"It tries to make sense of it so that the person can go about with their life," says Vinogradov. "And there's some evidence to suggest that that's what gives rise to delusional ideas, to paranoia, to hallucinatory activity."
Considered this way, schizophrenia is a disease in which the stream of consciousness has swollen into a tsunami.
This seems to be the case with Paul, another guy I met at the clinic. Paul is an Asian man in his 50s whose conversation is hard to follow.
"Punjab, Punjab, Punjab," Paul keeps repeating. Then: "I've never been to India, but I saw pictures of it, books. You go places you never been like books." Pretty soon he's talking about his brother Kenny, Chuck Norris, Stanley tools, Battlestar Galactica, and on and on.
Everything I say to Paul, or he says to me, triggers a jumble of tangentially related ideas. It's like playing pinball with a machine where the ball never comes back down the chute. It just keeps bouncing around.
So what if you could teach someone like Paul to tune out the distractions in his head, to have a real conversation?
This is what researchers in schizophrenia want to achieve these days. They're less focused on making delusions go away. They want to help people with schizophrenia simply think more clearly.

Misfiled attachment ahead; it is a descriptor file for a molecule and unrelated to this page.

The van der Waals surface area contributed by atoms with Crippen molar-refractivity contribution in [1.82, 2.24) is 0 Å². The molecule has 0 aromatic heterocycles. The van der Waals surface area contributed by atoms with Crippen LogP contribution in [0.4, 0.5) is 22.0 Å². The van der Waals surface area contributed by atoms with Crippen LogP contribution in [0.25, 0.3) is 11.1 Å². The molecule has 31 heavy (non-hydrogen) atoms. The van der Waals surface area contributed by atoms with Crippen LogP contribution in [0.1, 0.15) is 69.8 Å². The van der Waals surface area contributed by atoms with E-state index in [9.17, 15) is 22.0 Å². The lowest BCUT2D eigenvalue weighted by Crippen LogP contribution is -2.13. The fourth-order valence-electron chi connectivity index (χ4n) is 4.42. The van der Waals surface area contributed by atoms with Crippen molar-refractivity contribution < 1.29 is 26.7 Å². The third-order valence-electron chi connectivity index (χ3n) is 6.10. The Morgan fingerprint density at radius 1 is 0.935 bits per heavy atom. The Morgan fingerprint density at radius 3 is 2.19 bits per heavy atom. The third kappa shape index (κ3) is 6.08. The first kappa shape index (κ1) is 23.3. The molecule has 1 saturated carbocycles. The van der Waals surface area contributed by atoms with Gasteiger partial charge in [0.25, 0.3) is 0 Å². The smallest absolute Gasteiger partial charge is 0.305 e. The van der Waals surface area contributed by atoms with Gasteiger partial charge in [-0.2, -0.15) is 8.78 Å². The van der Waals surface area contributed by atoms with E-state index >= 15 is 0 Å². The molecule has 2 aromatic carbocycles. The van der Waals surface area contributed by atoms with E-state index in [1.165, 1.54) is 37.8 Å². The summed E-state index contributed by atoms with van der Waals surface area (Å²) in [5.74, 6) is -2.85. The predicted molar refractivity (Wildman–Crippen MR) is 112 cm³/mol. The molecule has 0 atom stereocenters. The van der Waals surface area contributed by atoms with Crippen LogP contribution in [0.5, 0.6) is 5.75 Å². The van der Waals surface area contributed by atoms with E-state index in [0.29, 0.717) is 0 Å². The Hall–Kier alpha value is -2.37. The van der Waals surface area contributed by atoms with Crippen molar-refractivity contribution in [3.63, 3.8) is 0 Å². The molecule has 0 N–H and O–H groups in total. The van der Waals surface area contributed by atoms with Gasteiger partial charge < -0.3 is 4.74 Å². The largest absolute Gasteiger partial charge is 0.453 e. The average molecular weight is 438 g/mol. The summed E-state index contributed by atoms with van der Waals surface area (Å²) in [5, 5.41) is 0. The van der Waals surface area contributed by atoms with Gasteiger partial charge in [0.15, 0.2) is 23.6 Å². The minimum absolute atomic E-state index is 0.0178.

One way to do this might be with a drug designed to improve memory and basic brain performance. Pharmaceutical companies have been working on this, but without much success, so clinicians are prescribing things that seem to be good for the brain like fish oil pills and exercise.
And at the mental health clinic where I met Paul and George, Vinogradov is conducting a study to see whether the brain can be, essentially, retaught. It uses computer games designed to train people with schizophrenia to tune out distractions and focus on simple instructions.
The idea isn't that video games would replace antipsychotic drugs, at least not for everyone. Vinogradov says there are many people whose voices or delusions are so destructive, so violent, that they need to be turned off. Medication is still the best way to do that.
But for another group of people, these kinds of approaches might let doctors focus on a different set of questions, says Vinogradov. "Is this person able to have the kind of life they want? Are they able to have friends, people they love who can love them back? Are they able to keep food and shelter?"
Voices and beliefs may not be what are getting in the way of that. Simpler problems like memory and focus may be the bigger obstacles to a good quality of life.
Addressing those questions may be a lot more important than whether someone hears voices or not.